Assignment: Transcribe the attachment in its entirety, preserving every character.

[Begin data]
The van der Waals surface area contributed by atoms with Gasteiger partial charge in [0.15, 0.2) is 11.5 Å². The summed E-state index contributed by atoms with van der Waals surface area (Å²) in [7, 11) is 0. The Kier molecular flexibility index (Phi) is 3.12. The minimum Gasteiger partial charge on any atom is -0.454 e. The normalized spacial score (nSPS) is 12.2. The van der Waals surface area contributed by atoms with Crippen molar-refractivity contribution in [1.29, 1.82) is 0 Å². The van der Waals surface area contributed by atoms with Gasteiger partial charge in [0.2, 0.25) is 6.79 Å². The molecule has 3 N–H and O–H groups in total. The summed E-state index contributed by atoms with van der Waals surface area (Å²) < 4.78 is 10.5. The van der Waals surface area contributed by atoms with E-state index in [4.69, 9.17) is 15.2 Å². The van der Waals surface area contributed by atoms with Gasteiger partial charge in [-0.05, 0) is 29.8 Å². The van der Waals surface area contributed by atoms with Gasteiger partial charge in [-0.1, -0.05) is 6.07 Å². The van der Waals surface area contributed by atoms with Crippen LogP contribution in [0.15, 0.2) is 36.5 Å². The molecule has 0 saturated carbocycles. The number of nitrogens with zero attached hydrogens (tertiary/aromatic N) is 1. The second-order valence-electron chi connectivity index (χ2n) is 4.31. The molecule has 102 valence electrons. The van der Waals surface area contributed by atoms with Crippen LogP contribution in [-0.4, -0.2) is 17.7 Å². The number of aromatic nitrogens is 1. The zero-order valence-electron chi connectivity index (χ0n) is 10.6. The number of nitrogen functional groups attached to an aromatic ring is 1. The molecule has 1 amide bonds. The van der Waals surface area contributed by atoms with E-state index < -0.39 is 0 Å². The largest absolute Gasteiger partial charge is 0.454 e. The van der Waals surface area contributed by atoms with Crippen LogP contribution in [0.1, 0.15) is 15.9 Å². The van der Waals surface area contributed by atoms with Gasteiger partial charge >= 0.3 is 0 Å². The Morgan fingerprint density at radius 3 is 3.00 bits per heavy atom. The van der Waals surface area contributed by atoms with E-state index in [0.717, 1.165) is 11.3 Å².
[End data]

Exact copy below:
The van der Waals surface area contributed by atoms with Gasteiger partial charge in [0.15, 0.2) is 11.5 Å². The summed E-state index contributed by atoms with van der Waals surface area (Å²) in [7, 11) is 0. The Kier molecular flexibility index (Phi) is 3.12. The minimum Gasteiger partial charge on any atom is -0.454 e. The normalized spacial score (nSPS) is 12.2. The van der Waals surface area contributed by atoms with Crippen molar-refractivity contribution in [1.29, 1.82) is 0 Å². The van der Waals surface area contributed by atoms with Gasteiger partial charge in [0.2, 0.25) is 6.79 Å². The molecule has 3 N–H and O–H groups in total. The summed E-state index contributed by atoms with van der Waals surface area (Å²) < 4.78 is 10.5. The van der Waals surface area contributed by atoms with E-state index in [4.69, 9.17) is 15.2 Å². The van der Waals surface area contributed by atoms with Gasteiger partial charge in [-0.05, 0) is 29.8 Å². The van der Waals surface area contributed by atoms with Gasteiger partial charge in [-0.1, -0.05) is 6.07 Å². The van der Waals surface area contributed by atoms with Crippen LogP contribution in [0.15, 0.2) is 36.5 Å². The molecule has 0 saturated carbocycles. The number of nitrogens with zero attached hydrogens (tertiary/aromatic N) is 1. The second-order valence-electron chi connectivity index (χ2n) is 4.31. The molecule has 102 valence electrons. The van der Waals surface area contributed by atoms with Crippen LogP contribution in [-0.4, -0.2) is 17.7 Å². The number of aromatic nitrogens is 1. The zero-order valence-electron chi connectivity index (χ0n) is 10.6. The number of nitrogen functional groups attached to an aromatic ring is 1. The molecule has 1 amide bonds. The van der Waals surface area contributed by atoms with E-state index < -0.39 is 0 Å². The largest absolute Gasteiger partial charge is 0.454 e. The van der Waals surface area contributed by atoms with Crippen LogP contribution in [0.1, 0.15) is 15.9 Å². The van der Waals surface area contributed by atoms with Gasteiger partial charge >= 0.3 is 0 Å². The Morgan fingerprint density at radius 3 is 3.00 bits per heavy atom. The van der Waals surface area contributed by atoms with E-state index in [0.717, 1.165) is 11.3 Å².